Now, if you find yourself a little anxious about using flash outdoors you should go ahead and relax cause you can definitely pull off this shot. Before you start shooting with any flash at all, the very first thing you want to do is meter the scene and reduce your exposure about 2 stops so that the background is underexposed. Doing this in full daylight requires a few considerations and I recommend shooting either in the morning or the evening so that the sun is not too high in the sky, otherwise you will have a hard time getting your flash to overpower the sun. Camera settings are pretty easy to figure out. First, the white balance needs to be set to tungsten to get the desired effect. You are shooting in daylight and want the background underexposed so low ISO is a must which in my case was 200. The shutter speed cannot be too fast as it can only be that of your flashes sync speed which in my case was 1/200 seconds. What does this mean exactly? If you set your shutter speed faster than your flash can fire, the shutter will open and close before any light from the flash can be seen by the camera and you will never capture your flash in the image. So the only real variable was the aperture in this case which in order to get 2 stops underexposed for the background had to be at f/16. Basically, the environment for the shoot had already dictated my camera settings.
Since my camera settings were already determined, the only thing I needed to do was to turn on my CTO covered flash and adjust the power until I could see the effect in the image. Since I am shooting in daylight and trying to overpower the sun I knew I would need a lot of power from my flash and actually had brought a second flash unit just in case I needed more power then one flash head had to offer. I started with one flash about 5 feet from the subject at full power and took a few sample shots and it was just a little shy on power. I moved the flash as close to the subject as I could without it being in the frame (about 2.5 feet) and took a few more shots and it looked great. A few outfit changes and a serendipitous bit of sun flare from behind the tree and I had the makings for a stunning set of portraits. I hope this post encourages you to not only push your creative boundaries, but also to take a small step further into the excitingly surprising realm of flash photography.
It is often said that photography is a visual language. Through our photographs we tell stories, share experiences, and communicate emotions. Aside from journalism, where faithful captures are important for ethics reasons, photography is often about creatively interpreting a scene, rather than simply recording what is in front of the lens.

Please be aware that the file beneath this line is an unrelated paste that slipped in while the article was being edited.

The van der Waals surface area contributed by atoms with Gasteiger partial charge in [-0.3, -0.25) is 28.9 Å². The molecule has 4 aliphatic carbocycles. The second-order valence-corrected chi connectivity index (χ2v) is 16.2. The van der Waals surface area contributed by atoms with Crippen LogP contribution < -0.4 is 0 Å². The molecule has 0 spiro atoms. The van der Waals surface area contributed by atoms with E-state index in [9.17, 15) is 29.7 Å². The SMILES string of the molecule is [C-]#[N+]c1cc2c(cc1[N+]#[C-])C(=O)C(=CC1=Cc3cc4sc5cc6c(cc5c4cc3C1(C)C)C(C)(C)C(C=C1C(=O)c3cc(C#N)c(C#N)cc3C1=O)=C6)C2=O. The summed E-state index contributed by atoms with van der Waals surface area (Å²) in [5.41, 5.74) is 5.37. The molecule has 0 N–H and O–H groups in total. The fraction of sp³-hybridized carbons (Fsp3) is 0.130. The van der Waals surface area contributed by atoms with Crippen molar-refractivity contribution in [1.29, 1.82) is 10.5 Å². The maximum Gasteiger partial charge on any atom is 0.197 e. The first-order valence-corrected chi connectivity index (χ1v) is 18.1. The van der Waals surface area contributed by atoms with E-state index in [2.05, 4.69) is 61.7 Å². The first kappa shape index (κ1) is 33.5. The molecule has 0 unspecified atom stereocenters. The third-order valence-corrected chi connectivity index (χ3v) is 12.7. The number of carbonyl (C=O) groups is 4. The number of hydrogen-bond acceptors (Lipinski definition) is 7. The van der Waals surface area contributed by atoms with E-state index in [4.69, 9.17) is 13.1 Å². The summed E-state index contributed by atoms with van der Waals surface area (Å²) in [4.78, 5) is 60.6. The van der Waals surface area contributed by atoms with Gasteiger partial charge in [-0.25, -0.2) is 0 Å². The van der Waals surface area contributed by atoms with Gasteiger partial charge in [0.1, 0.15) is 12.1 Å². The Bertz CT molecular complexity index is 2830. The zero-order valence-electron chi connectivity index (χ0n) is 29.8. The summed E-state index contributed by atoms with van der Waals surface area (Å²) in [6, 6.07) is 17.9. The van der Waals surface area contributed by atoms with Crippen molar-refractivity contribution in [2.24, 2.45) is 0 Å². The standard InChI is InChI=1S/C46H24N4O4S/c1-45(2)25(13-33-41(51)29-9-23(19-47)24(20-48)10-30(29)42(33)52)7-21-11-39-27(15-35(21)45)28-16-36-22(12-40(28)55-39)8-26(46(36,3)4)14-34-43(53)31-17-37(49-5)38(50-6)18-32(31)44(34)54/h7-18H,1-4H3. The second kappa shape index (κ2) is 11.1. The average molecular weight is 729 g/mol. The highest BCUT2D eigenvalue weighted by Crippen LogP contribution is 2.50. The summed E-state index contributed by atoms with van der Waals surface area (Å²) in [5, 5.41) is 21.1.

Creative use of color can be a powerful tool for controlling the mood in your photographs. In a series of three posts I will discuss three Lightroom controls that can be used to control color and mood in your photos:
1. White Balance
2. Split Toning
3. Tone Curve
In this first article in the series I will discuss white balance, the simplest of the three tools.
Note: I shoot Raw and import my photos into Lightroom, converting to DNG on the way into Lr. Shooting Raw gives me much more flexibility to make creative color decisions in post processing. The screenshots from are from Lightroom 4, but with the exception of the Tone Curve technique that I will cover in Part 3 of the series, these techniques can be used in previous versions of Lightroom.
White balance allows you to control the overall color temperature of your image, and adjust for different light sources like tungsten, daylight, flash, etc. If you’ve never heard of white balance take a look at this post.
Most of the time you’ll read that white balance is there to help you get accurate color in your photos. This article is not about accurate color. For the next few minutes, forget about accurate color and let’s just look at how white balance can be used to change the mood in a photo. I like to think of white balance as just another tool for controlling color image my images. Thinking of white balance this way is liberating and encourages experimentation.
Notice how a cool white white balance creates a totally different mood than a warm white balance for the same scene? Which of the above images do you prefer? When you feel like getting creative with your images, try shifting the white balance either cooler or warmer for creative effect.
I hope this article has encouraged you to think creatively about white balance, and to experiment with shifting white balance for creative effect. I love hearing your feedback, please comment below or feel free to connect with me through Facebook or Google+.
In Part 2 of the Creative Color series I will discuss Spit Toning, and demonstrate how white balance and split toning used together for even more creative control over color.